Women are used to dealing with the difficulties they encounter in the labor market and in everyday life.
That is why it is surprising to know which important inventions we use were developed by brave women who definitely broke the standards of the time in which they lived and left us a whole legacy.
Tools like syringes, windshield wipers, and Kevlar, the resistant fiber used in bulletproof vests, among many others, were created by women ahead of their time.
Below are the inventions along with the women who made them.
This indispensable tool to provide better visibility for drivers on rainy days was created by Mary Anderson in 1903, who came up with the idea after being forced to drive in the middle of a snowfall, realizing the difficulty and importance of keeping of clear glass.
Melitta Bentz, a housewife found that cleaning the cloth coffee filters used at the time was extremely tedious.
So she decided to try to figure out a new way of filtering it. After doing a few tests, she decided to take a tin cup and drill some holes in it. She took a sheet of paper from her son's notebook, filtered the drink, and the result was amazing.
Melitta realized it in 1908 and soon after, she started her own business. Years later, during the First World War, the company faced many difficulties, but managed to grow despite everything.
Melitta was also concerned about the welfare of her employees, so she decided to extend their holiday season, reduce their working hours, give them Christmas bonuses and create a social fund for them. Today, the company remains strong and is managed by family members.
An American nurse, Letitia Mumford Geer, was responsible for creating the first piston syringe, which was produced in 1899.
This enabled doctors to perform it with one hand. Undoubtedly, this was an important innovation in the field of health and extended to many other sectors, in addition to serving as a starting point for the syringe we know today.
Marion Donovan created the first disposable liquid resistant diaper.
The idea appeared shortly after World War II, when she was fully devoted to her family life and domestic activities. With a sewing machine and a shower curtain, she managed to create her first prototype.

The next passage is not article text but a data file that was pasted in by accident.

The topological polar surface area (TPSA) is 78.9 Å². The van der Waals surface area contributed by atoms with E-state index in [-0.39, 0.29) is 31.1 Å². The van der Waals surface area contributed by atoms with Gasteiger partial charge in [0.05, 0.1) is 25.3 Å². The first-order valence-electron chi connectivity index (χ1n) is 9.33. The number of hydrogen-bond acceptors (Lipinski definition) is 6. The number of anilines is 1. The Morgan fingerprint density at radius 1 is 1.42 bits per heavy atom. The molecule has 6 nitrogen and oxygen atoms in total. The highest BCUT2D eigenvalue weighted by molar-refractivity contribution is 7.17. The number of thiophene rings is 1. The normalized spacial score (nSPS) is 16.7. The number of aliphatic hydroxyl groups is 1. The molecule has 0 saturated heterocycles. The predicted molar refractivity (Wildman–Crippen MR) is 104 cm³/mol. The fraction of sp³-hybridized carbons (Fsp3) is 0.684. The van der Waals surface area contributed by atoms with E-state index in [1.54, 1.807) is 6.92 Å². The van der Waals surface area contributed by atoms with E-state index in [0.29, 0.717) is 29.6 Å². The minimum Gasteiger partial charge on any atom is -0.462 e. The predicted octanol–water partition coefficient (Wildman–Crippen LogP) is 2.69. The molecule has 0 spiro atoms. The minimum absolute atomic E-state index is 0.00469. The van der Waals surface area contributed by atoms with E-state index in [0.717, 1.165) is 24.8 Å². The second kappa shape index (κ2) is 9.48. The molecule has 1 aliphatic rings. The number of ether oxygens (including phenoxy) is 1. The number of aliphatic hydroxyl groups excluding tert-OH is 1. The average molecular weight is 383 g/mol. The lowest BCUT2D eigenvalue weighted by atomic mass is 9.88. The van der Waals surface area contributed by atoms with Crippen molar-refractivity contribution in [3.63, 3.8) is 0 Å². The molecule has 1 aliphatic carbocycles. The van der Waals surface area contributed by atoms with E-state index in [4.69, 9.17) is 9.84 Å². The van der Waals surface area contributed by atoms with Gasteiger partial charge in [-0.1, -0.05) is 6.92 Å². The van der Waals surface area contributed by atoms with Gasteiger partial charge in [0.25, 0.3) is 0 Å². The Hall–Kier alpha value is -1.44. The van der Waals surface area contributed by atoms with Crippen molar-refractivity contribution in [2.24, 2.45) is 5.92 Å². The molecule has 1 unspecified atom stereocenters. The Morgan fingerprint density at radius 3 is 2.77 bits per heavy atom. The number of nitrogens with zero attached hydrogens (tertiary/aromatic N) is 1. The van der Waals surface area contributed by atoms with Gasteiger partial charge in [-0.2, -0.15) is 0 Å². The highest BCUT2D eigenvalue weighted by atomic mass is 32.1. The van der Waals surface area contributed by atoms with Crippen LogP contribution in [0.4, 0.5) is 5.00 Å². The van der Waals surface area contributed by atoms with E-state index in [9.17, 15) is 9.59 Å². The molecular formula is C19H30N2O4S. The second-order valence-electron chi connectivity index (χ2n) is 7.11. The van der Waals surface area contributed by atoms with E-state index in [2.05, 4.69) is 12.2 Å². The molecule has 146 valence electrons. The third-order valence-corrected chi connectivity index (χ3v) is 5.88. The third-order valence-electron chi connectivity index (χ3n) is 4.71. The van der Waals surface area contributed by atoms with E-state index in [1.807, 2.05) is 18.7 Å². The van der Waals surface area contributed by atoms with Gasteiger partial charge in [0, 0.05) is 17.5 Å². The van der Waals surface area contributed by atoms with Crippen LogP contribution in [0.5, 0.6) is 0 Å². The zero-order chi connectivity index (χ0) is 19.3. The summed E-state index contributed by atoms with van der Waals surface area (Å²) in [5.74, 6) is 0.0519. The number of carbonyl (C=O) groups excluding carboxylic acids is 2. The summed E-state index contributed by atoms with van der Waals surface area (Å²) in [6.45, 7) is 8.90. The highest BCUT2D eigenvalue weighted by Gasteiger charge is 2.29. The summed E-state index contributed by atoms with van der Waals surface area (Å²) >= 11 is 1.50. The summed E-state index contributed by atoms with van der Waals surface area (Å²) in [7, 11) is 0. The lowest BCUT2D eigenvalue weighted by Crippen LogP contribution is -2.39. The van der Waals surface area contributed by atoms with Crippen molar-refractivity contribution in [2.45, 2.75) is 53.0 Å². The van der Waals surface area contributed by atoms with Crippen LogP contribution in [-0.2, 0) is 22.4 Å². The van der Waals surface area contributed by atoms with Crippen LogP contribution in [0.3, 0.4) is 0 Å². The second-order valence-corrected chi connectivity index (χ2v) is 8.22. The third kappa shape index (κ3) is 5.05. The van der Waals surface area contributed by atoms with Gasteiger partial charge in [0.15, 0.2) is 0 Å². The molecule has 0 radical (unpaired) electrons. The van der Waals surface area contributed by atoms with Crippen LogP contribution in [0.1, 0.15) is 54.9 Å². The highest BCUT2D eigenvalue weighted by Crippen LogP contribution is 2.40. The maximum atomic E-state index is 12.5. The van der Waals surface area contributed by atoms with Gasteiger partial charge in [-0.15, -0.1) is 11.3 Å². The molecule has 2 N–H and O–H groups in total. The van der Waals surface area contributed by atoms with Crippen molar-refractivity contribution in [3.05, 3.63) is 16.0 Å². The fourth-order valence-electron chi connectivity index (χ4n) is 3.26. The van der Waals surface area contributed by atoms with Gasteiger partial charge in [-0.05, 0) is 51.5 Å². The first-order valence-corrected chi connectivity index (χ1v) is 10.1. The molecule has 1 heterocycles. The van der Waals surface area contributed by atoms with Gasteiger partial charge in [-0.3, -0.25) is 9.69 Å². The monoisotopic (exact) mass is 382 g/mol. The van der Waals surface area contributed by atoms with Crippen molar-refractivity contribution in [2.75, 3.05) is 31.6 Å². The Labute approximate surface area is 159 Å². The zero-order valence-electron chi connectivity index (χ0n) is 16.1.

Donovan also invented plastic gloves to replace diaper pins. These and many other inventions earned her a place in the inventors' hall of fame.
Josephine Cochrane built the first dishwasher in 1886.
A few years later, it managed to attract the interest of restaurant entrepreneurs during a fair in Chicago, but the car gained real importance in the 50s, a period when it became more accessible to consumers.
Elizabeth J. Phillips was the creator of Monopoly in 1904.
Initially, the idea of ??this was to convey the notion of economics and demonstrate how harmful the capitalist system was. Monopoly spread like it was created by Charles Darrow.
Fortunately, after meeting the true creator, the company looked for a way to compensate Lizzie Magie, as she was known to everyone.
After the success of her invention to speed up the production of barrels, Maria Beasley decided to create a lifeboat that was more compact, safer, resistant to fire and water, and easy to use.
In 1880 she developed the new model. She did not imagine that years later her lifeboats would help many people on the most famous ship in the world: the Titanic.
Katharine Burr Blodgett was the first woman to earn a doctorate in physics at Cambridge University in 1926.
Years later, she invented low-reflective glass, which helped improve the camera, microscope, and projector technology of her time. Its technology was even used to film the famous movie "Gone with the Wind".
Kevlar, the tough fiber used in bulletproof vests
Stephanie Kwolek, who had a PhD in chemistry, was the creator of the extremely strong fiber known as Kevlar.
This thread can be up to 5 times stronger than steel and is used to make bulletproof vests and many other products.
Wireless, wireless network
Actress and inventor Hedy Lamarr developed, in partnership with her friend George Antheil, a technology known as the precursor to Wi-Fi.
Its idea allowed remote control of torpedoes, as well as preventing their interception by enemies, by changing the frequency of radio signals in a spectral band.
However, at that time, the "United States Navy" did not want to implement the invention, which only began to be used many years later.
Fortunately, in the late 1990s, the duo received a major award for their discovery, and in 2014, Lamarr entered the inventors' hall of fame.
These and many other women revolutionized the world and became examples of strength, courage and determination!